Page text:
The following photos are from a newer installation further down Jumeirah Beach Road near December 2nd street and the giant flag pole. The flag pole often serves as a landmark when giving directions, but its importance lies in the fact that it marks the spot where the leaders from the emirates signed the declaration establishing the UAE as a country. A museum is now being built in the area. Not so much graffiti as wall art (on a temporary wall) it includes more scenes of patriotism and local culture, highlighting the importance of the area.

Dubai wall art graffiti

The UAE flag here is comprised of the first verses of the national anthem, written in Arabic calligraphy.

Dubai wall art graffiti

Dubai wall art graffiti

Dubai wall art graffiti

The following piece was outside of an Alserkal Avenue gallery.

Alerskal Avenue grafitti

*I said “world famous” because I was so surprised when on a recent visit to Istanbul, I met a carpet salesman who asked where I was from, as they all do. When I said Texas, his first response was, “Don’t mess with Texas!” Whoever incorporated Texan bravado into this anti-litter campaign was a genius! Even Turks thousands of miles away know it!

Click here to read a CNN article about Street Art Gallery in Jumeirah, an art gallery dedicated to street art and spray-painted works, and click here to visit the gallery’s website.

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About Lynda

Longhorns and Camels is a blog about exploring Dubai from the perspective of an expat from Texas. It features stories about living in Dubai including descriptions of local culture and popular activities in the region. It also includes photography of the UAE and other countries abroad. It has been recommended by several well-known guides for expatriates: InterNations, ExpatWoman and Expat Focus.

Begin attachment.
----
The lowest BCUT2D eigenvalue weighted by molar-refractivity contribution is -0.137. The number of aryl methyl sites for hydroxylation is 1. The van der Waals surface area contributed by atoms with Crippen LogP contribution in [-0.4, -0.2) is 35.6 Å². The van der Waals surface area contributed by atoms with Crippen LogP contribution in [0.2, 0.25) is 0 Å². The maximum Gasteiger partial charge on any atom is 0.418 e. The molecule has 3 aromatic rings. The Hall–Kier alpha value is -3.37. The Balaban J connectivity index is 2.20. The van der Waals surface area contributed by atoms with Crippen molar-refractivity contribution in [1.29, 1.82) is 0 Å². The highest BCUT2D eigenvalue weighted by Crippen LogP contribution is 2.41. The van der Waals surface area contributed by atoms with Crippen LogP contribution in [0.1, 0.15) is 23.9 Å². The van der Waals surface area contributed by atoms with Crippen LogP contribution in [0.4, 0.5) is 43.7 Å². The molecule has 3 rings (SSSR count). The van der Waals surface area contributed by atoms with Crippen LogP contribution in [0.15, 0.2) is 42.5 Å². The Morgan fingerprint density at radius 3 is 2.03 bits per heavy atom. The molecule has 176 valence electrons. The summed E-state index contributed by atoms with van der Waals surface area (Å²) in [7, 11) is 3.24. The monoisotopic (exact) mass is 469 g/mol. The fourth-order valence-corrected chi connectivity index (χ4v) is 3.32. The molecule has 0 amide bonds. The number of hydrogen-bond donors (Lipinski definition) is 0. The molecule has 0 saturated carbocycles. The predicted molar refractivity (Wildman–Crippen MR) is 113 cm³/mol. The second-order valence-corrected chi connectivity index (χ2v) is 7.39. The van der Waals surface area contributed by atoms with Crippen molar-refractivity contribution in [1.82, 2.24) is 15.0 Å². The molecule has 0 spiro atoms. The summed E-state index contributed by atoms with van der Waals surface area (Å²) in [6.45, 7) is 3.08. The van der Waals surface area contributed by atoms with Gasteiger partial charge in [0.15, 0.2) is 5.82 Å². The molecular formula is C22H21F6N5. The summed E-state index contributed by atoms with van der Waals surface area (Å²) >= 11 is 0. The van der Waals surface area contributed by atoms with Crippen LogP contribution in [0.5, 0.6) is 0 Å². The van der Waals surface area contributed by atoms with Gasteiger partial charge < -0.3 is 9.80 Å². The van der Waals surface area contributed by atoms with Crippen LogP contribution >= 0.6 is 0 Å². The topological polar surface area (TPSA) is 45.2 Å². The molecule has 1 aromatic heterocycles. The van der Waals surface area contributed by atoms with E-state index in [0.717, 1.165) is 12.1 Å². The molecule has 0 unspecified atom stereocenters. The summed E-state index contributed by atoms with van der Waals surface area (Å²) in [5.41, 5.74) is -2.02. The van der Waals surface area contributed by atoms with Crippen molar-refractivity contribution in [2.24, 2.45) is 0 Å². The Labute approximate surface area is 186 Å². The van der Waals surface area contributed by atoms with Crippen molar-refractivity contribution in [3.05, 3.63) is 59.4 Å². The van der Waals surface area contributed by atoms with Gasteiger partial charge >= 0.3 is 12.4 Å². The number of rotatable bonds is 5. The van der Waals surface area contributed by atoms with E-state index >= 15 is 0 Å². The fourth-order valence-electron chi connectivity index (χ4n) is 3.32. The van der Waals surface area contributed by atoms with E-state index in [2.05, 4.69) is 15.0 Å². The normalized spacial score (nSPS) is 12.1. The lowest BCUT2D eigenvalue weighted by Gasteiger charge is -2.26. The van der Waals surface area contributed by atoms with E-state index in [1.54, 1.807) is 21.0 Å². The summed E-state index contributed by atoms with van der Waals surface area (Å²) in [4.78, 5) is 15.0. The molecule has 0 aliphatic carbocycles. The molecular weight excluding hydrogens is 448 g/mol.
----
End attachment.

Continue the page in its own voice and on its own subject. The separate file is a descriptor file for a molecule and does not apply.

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14 Responses to Sanctioned Graffiti in Dubai

  1. Thanks for taking the time to explain things from you perspective.

    These pieces are fantastic.

  2. Mitzie Mee says:

    I always wonder where these sanctioned graffiti artist get their practice:)
    Regarding littering in Dubai, this is something that really disturbs me too! Why can’t people just pick up after themselves! Have you been to some of the public beaches? Sometimes they are so full of junk you don’t even want to take your shoes off..

    • Lynda says:

      I think they get their practice abroad. 🙂 Yes, it’s terrible when the beach or desert is full of trash – they are so beautiful in Dubai – who could just leave their trash there? Will never understand!

  3. Diana says:

    I love how “Don’t Mess with Texas” is known all over!! LOVE THAT! And the Italians (as I think you know) are still living like Don and Betty.

  4. Anita says:

    Hi Lynda – This is your old friend, Anita! I am thrilled to hear that you are all back in Houston. Drop me an e-mail when you clear out the first layer of boxes 😉 Same e-mail as always. Hope to hear from you soon!

    • Lynda says:

      So great to hear from you! 🙂 Will absolutely be in touch when things settle down. Hope you and the family are well. PS – I have seen some little fishies as 7 year olds at the boys’ school – so weird to see them all grown!

  5. I am loving the graffiti art around Dubai too! Thanks for sharing these. Have you seen the one in Al Ghurair Centre? It’s pretty stunning.

  6. An interesting post. I could image graffiti isn’t something you find in Dubai the same way as in some Western cities. The ones you have captured here are really work of arts – but maybe less street art as we usually understand it.

  7. I am a huge street art lover, so I will have to check these out when I visit Dubai 🙂

  8. adeeba says:

    Hello,
    I’m working on my Capstone project which is a requirement for me to graduate from Higher Colleges of Technology, I would like your permission to use two of the photographers owned by you for educational purposes and as soon as I’m done I will be sharing images of my final project.